History has been made!

On Monday, a new design of the US quarter featuring Maya Angelou, a famous American poet, and author, went into circulation, making her the first Black woman to be given this honor. In 2020, Barbara Lee introduced the Circulating Collectible Coin Redesign Act, which asked for 5 prominent American women to be featured on the US quarter, though George Washington is still on the head. Other examples feature astronaut Sally Ride and Cherokee Nation leader Wilma Mankiller. This was then passed in 2021, but the other four quarters will be released throughout the year. This is to celebrate important women and their accomplishments, especially since they were often ignored in history.

Twitter’s reaction

Democratic Representative Barbara Lee, who introduced the Bill, tweeted the announcement that the coin was officially in circulation. She notes that “The phenomenal women who shaped American history have gone unrecognized for too long—especially women of color. Proud to have led this bill to honor their legacies.” From this, Maya Angelou began trending on Twitter in celebration. Those who know her personally reiterated that if Angelou was with us still, she would be thrilled.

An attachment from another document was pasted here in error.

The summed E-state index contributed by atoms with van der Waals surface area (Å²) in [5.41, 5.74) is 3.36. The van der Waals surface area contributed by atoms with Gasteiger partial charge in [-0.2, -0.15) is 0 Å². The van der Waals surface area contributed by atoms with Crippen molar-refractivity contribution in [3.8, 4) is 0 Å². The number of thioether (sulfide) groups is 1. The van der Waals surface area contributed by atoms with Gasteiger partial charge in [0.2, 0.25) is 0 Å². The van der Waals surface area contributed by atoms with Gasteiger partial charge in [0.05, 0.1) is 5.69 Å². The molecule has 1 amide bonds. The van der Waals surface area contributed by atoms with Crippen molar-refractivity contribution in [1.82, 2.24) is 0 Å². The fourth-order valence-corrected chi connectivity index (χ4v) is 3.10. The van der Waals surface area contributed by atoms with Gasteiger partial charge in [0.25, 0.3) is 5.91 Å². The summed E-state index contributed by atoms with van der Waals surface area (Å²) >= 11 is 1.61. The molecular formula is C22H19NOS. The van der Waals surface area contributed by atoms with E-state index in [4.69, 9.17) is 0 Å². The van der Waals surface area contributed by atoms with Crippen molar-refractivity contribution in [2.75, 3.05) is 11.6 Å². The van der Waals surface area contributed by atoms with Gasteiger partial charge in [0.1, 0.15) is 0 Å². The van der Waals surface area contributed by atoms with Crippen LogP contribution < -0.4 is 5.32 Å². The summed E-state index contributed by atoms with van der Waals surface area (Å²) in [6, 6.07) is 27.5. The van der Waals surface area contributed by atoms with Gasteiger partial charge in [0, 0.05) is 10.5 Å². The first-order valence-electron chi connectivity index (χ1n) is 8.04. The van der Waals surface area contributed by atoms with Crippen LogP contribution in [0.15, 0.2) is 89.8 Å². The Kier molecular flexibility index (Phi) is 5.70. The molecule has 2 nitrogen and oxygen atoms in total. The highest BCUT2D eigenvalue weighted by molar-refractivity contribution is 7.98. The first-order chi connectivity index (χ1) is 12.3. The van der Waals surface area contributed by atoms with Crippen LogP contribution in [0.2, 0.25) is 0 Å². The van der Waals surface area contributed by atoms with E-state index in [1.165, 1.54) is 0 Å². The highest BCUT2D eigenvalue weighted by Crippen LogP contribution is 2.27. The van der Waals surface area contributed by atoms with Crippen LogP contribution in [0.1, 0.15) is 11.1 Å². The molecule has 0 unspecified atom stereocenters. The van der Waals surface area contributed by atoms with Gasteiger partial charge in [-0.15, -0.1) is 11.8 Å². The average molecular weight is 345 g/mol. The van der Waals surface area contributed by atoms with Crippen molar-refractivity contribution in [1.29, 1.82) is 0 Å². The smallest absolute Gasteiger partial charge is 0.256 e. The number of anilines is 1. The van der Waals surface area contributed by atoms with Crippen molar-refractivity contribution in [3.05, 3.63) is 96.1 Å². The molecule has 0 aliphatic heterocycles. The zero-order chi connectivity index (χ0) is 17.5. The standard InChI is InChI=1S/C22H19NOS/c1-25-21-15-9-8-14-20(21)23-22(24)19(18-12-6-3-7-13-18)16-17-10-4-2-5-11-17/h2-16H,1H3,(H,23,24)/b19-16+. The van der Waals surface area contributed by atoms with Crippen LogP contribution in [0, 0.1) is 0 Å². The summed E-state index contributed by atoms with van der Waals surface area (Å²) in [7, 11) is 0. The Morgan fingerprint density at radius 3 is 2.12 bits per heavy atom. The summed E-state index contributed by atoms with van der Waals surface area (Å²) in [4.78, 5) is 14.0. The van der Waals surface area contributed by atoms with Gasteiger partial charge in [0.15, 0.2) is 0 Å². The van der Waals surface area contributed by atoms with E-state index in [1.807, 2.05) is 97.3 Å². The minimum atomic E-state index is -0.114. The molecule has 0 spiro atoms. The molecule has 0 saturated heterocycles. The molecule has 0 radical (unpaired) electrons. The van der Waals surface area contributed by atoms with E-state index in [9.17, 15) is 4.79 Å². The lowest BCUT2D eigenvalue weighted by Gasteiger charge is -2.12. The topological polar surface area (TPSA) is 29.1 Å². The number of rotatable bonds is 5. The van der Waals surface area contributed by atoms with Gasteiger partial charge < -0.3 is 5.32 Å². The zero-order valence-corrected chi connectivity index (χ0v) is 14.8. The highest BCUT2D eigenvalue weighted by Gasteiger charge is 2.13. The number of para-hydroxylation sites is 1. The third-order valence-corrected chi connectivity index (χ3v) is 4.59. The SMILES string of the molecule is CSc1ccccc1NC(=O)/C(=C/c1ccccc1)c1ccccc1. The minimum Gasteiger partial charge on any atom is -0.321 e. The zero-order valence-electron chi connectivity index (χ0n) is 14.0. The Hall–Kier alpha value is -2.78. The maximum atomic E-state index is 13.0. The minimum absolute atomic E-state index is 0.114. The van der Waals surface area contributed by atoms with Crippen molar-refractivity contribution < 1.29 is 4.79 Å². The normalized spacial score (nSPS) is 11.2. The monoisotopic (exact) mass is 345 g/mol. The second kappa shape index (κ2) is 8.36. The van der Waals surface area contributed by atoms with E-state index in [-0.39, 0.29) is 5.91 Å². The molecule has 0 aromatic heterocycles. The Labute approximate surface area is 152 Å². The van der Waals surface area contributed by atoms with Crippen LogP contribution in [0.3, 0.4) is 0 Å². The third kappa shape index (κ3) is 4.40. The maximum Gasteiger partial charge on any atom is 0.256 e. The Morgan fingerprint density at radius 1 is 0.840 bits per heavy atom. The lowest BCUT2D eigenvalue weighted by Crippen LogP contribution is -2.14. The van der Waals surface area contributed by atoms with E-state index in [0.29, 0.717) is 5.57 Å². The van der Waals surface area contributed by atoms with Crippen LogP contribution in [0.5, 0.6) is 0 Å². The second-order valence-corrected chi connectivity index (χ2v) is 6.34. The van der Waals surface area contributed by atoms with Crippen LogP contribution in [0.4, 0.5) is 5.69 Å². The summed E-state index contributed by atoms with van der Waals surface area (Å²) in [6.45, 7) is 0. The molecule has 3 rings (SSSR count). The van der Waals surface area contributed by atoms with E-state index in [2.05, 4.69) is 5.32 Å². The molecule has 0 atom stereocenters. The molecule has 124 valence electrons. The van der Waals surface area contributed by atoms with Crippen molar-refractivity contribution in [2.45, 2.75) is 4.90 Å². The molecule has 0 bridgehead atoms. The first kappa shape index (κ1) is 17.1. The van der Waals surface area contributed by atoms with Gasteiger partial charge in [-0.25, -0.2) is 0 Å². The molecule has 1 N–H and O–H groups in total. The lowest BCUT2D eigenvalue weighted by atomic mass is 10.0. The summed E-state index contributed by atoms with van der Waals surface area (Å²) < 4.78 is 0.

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Others also noted that they wanted the Maya Angelou quarter, even though coin collecting is not as common of a hobby as it was once in the past.

However, not everyone was as pleased and ready to celebrate. Some still found it inappropriate for Washington to be on the front of the coin while Angelou takes the back, as Washington was a slave owner and Angelou’s literature focused heavily on racism and the effects of racism.

Many thought that this was performative, as it does not provide any solution to racism in America. Many also wondered if the $20 dollar bill would ever be changed to Harriet Tubman, as has been in discussion in recent years.

Some also pointed out that though representation matters, many would rather focus on things that affect Black women in America, noting that Black women consistently vote Democratic.

Some thought this was unfair, as it was ignoring the fact that representation matters, and that this is a step in the right direction. But, many made it clear that while they are happy to see Angelou on the US quarter, they would also like to see progress towards justice as well.

Overall, it is still historical, as it makes the first Black woman to be featured on a coin, which is something many still find important and believe Angelou would feel honored.